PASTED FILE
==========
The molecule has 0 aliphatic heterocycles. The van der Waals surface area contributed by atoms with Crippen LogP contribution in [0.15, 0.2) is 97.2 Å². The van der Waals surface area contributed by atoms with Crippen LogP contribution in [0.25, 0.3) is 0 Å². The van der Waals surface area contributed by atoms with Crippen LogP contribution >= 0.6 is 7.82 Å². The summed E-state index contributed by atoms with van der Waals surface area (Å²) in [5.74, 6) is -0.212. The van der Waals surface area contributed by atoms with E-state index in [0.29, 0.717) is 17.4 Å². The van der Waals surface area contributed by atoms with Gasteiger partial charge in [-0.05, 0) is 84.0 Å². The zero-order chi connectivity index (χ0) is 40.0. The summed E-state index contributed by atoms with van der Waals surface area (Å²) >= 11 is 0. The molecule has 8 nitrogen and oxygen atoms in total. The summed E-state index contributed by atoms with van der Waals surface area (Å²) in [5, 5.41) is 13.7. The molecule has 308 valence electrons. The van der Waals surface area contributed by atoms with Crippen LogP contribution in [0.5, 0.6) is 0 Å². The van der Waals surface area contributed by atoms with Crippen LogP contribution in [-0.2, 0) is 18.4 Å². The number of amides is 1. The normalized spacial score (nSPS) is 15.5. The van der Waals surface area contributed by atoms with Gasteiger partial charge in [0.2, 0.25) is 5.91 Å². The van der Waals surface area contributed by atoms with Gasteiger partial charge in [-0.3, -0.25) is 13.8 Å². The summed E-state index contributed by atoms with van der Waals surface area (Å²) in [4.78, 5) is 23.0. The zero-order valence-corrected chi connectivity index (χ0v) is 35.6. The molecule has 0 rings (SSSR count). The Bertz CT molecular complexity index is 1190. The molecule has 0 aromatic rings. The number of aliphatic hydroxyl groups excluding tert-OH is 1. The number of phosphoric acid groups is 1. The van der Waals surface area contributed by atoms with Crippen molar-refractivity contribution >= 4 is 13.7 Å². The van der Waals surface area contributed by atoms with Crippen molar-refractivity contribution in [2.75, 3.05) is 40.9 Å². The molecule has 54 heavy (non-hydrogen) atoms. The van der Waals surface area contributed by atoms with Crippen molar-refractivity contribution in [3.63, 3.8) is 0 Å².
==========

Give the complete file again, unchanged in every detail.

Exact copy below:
The molecule has 0 aliphatic heterocycles. The van der Waals surface area contributed by atoms with Crippen LogP contribution in [0.15, 0.2) is 97.2 Å². The van der Waals surface area contributed by atoms with Crippen LogP contribution in [0.25, 0.3) is 0 Å². The van der Waals surface area contributed by atoms with Crippen LogP contribution >= 0.6 is 7.82 Å². The summed E-state index contributed by atoms with van der Waals surface area (Å²) in [5.74, 6) is -0.212. The van der Waals surface area contributed by atoms with E-state index in [0.29, 0.717) is 17.4 Å². The van der Waals surface area contributed by atoms with Gasteiger partial charge in [-0.05, 0) is 84.0 Å². The zero-order chi connectivity index (χ0) is 40.0. The summed E-state index contributed by atoms with van der Waals surface area (Å²) >= 11 is 0. The molecule has 8 nitrogen and oxygen atoms in total. The summed E-state index contributed by atoms with van der Waals surface area (Å²) in [5, 5.41) is 13.7. The molecule has 308 valence electrons. The van der Waals surface area contributed by atoms with Crippen LogP contribution in [0.5, 0.6) is 0 Å². The van der Waals surface area contributed by atoms with Crippen LogP contribution in [-0.2, 0) is 18.4 Å². The number of amides is 1. The normalized spacial score (nSPS) is 15.5. The van der Waals surface area contributed by atoms with Gasteiger partial charge in [0.2, 0.25) is 5.91 Å². The van der Waals surface area contributed by atoms with Gasteiger partial charge in [-0.3, -0.25) is 13.8 Å². The summed E-state index contributed by atoms with van der Waals surface area (Å²) in [4.78, 5) is 23.0. The zero-order valence-corrected chi connectivity index (χ0v) is 35.6. The molecule has 0 rings (SSSR count). The Bertz CT molecular complexity index is 1190. The molecule has 0 aromatic rings. The number of aliphatic hydroxyl groups excluding tert-OH is 1. The number of phosphoric acid groups is 1. The van der Waals surface area contributed by atoms with Crippen molar-refractivity contribution >= 4 is 13.7 Å². The van der Waals surface area contributed by atoms with Crippen molar-refractivity contribution in [2.75, 3.05) is 40.9 Å². The molecule has 54 heavy (non-hydrogen) atoms. The van der Waals surface area contributed by atoms with Crippen molar-refractivity contribution in [3.63, 3.8) is 0 Å².